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on the environment. they hope to find ways to lower emissions worldwide. >> but there are deep divisions, and many expect there will not be any results from the talks, which and tomorrow. >> dw spoke earlier to the head of the u.n. environment program and we asked him if anything at all could come out of this conference. >> we still have to give you a days ago, and i believe there will be a number of outcomes. the green climate fund, the kyoto protocol extension -- these are fundamental building blocks of an international climate process, but ever since copenhagen, we are pursuing a search for a new framework for global climate cooperation, and doha in itself will not deliver that. we should also recognize that these conferences have not provided us with a single framework, but they have triggered all across the world immense initiatives in the direction of a low-carbon economy, and i think these are also a byproduct of this process, and we need to recognize them because they are part of building our ability to move towards a low-carbon future. nevertheless, doha should at a minimum enable us to k
than expected. >> every month we waste makes protecting the environment more expensive and increases the problems for the people whose lives have already been adversely affected. we have no time to lose. >> even germany, considered a leader on environmental protection, has come under criticism. the mayan minister could not live up to his promise. environmental groups say it is largely down to chancellor angela merkel. >> merkel has not use her voice strongly enough, and that is why the situation in the eu is so critical. it is lacking a leader, and effects are being felt everywhere. >> climate experts warn that if emissions do not sink in the coming years, the consequences will be dire. a new climate treaty is due before 2020, but after events in doha, that is looking more unlikely than ever. >> as we saw in that report, the german environment minister is playing a key role in the climate talks. we asked if he thought there would be a breakthrough. >> first of all, we are in the middle of a very, very important and difficult negotiation process. i expect negotiations going on all day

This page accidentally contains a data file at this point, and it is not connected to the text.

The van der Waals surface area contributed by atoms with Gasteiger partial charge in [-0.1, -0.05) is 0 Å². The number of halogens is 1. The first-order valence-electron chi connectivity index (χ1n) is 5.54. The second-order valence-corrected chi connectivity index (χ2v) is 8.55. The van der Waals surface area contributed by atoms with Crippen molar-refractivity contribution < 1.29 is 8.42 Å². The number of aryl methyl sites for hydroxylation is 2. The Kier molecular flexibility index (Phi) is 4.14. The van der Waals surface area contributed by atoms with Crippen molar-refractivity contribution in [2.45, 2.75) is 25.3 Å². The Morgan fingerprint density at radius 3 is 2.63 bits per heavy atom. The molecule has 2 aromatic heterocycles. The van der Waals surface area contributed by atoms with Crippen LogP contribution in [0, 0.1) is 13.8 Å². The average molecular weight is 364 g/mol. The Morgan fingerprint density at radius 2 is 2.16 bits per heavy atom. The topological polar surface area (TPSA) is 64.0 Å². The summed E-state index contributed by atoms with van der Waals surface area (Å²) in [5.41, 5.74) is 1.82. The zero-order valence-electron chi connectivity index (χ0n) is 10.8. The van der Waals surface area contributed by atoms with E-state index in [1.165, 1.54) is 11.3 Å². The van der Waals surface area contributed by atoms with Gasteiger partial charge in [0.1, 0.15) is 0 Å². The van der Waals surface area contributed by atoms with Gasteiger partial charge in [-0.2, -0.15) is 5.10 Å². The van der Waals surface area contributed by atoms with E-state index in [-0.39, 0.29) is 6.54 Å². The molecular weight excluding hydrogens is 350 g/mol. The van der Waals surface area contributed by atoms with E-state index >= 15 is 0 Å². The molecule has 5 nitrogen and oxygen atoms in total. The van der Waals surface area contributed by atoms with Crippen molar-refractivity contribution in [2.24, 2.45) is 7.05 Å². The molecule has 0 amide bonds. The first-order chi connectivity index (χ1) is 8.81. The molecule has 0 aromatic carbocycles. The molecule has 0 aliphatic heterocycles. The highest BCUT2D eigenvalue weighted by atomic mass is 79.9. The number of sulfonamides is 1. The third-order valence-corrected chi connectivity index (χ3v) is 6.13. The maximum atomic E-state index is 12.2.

to help them deal with the effects of climate change. in the coming days, it will be up to environment ministers to thrash out these and other points. >> certain points can only be resolved by the ministers themselves. providing financial support to poorer countries, for example. how much are we willing to do by 2020 to protect the environment? >> scientists say climate change is happening much faster than previously thought. the evidence, such as spermatic pmelting of -- the dramatic melting of sea ice, is mounting. >> the eu is at itswhen we had n board, supporting the same goal. we need to keep at it. >> officials are now making the final preparations before the ministerial-level talks begin. critics say too much time has been wasted. now the pressure is on for leaders to take a more cooperative approach. in a prince william and his wife, the duchess of cambridge, are expecting a baby. that is, better known as kate middleton. pimm she was admitted to hospital with acute morning sickness -- and she was admitted to hospital with a cute morning sickness. the news comes 20 months after
to tackle climate change. environment ministers from around the world are rolling up their sleeves in doha, qatar, to address the challenges they share. they have rising greenhouse gas emissions, ice sheets melting rapidly and a warming planet. ban ki-moon urged them to speeds up negotiations on climate change. >> delegates are deadlocked over finances, developing nations are calling on trializ liindustrial countries to stop global warning. a delegate from the pacific island nation of palau says financial support to protect the lives of people there is indispensable. >> we don't have the resources, and we are also being threatened by climate change. financing is part of our survival. we need finances to survive. >> the delegates are running up against a deadline, the conference scheduled to end on friday. now, the ministers come to the table with competing interests. they come from nations with a range of environmental and economic challenges. nhk world has morerom doha. >> the meeting taking place this year in the oil rich qatar has entered the final stretch. delegates are making the fina